“It feels greasy and stains the fingers but is nonetheless good for writing and drawing.” This is the first commentary following the discovery of a grey-black shiny material in 1565 in Borrowdale, a city in the Cumberland Hills of England. It was first thought to be some different kind of galena because its appearance and composition closely resembled that long known mineral. In order to be able to use the extracted “lead” for writing without getting the fingers dirty, the first pencil makers cut the new material into narrow rectangular rods which were then encased in wood – the pencil was born!
Later, the Swedish chemist Karl Wilhelm Scheele was able to prove that the lead in pencils was not really lead at all but rather a completely different material, namely, crystallized carbon. (So much for the old joke that you can lead a horse to water but a pencil has to be lead!) Scheele gave this type of carbon the name “graphite” which was derived from the Greek word “grapheln” which means “writing”. In German the word for pencil is “Bleistift” (lead pin) and every attempt to change the name to “Graphitstift” (graphite pin) failed miserably because by the time the truth had been found the original name was too deeply imbedded in the language. Similarly in English, the word for the working part of a pencil is still called “lead”.
The eventual depleting of the Borrowdale graphite led to a new technological development: in 1794 both the Frenchman Nicholas-Jaques Conte and, at almost the same time, the Austrian Joseph Hardtmuth were able to produce pencils by using a mixture of graphite and clay. The “leads” of the pencils were subsequently hardened through a process which consisted of burning them at high temperatures. What is really noteworthy about the graphite-clay process, which is still used to this day: it is possible to manufacture pencils with different grades of hardness.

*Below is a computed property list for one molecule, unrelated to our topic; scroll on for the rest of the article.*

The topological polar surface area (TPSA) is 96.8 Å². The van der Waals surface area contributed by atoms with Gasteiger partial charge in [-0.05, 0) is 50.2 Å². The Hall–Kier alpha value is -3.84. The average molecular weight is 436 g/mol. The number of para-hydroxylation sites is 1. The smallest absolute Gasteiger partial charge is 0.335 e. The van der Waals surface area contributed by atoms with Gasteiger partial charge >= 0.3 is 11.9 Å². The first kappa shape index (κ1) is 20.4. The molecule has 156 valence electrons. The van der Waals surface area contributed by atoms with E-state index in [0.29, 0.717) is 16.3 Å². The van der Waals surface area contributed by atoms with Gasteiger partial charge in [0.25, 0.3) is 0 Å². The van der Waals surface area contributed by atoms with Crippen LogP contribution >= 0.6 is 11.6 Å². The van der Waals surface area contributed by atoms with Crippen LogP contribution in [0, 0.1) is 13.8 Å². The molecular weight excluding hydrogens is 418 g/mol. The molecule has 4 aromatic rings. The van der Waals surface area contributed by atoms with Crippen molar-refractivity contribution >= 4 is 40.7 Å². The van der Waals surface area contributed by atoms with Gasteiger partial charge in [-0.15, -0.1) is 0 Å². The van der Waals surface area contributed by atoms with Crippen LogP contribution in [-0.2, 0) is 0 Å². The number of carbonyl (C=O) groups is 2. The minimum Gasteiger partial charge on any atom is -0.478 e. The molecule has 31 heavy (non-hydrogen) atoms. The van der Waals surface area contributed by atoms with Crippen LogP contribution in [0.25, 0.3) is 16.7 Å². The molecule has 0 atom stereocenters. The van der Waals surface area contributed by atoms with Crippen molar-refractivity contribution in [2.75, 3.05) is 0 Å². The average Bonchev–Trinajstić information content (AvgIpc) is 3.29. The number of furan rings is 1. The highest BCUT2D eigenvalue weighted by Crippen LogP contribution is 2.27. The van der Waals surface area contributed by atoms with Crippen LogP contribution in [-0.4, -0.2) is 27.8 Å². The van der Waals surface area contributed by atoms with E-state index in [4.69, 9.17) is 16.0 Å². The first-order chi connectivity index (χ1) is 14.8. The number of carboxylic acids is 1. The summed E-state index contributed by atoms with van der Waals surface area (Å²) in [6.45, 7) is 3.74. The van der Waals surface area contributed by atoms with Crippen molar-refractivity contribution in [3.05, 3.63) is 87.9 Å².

And how does the lead find its way into the pencil? Most high quality pencils are produced today using cedar wood. This wood is practically knotless and lends itself extremely well to modern automated production processes. It is also lightweight and can be cut to a clean point. The cedar wood is delivered to the pencil factory already in slat form. These slats then have grooves milled into them and these grooves are subsequently filled with the leads. Then a second slat is glued and pressed onto the first slat and finally the profile of the pencil is milled into shape. Only at the very end of the process is paint applied and the pencil designation embossed into the wood.
During the gluing of the lead, something very important occurs: the entire surface of the lead and the whole length of the pencil are coated with a synthetic resin and these are glued then into place on the wood pieces. It is in this way that the breaking resistance during sharpening is increased to the point that making a point is much easier, the lead remains intact when the pencil falls to the ground and, of course, it will not fall out of the end of the pencil.
How does a pencil write? The surface of the paper works like sandpaper and scrapes the finest of particles from the lead. The rougher the paper, the more lead particles are rubbed from the lead. Because of this, rough or, alternatively, hard paper requires a harder lead. For smooth or, alternatively, soft paper, a softer lead is indicated.
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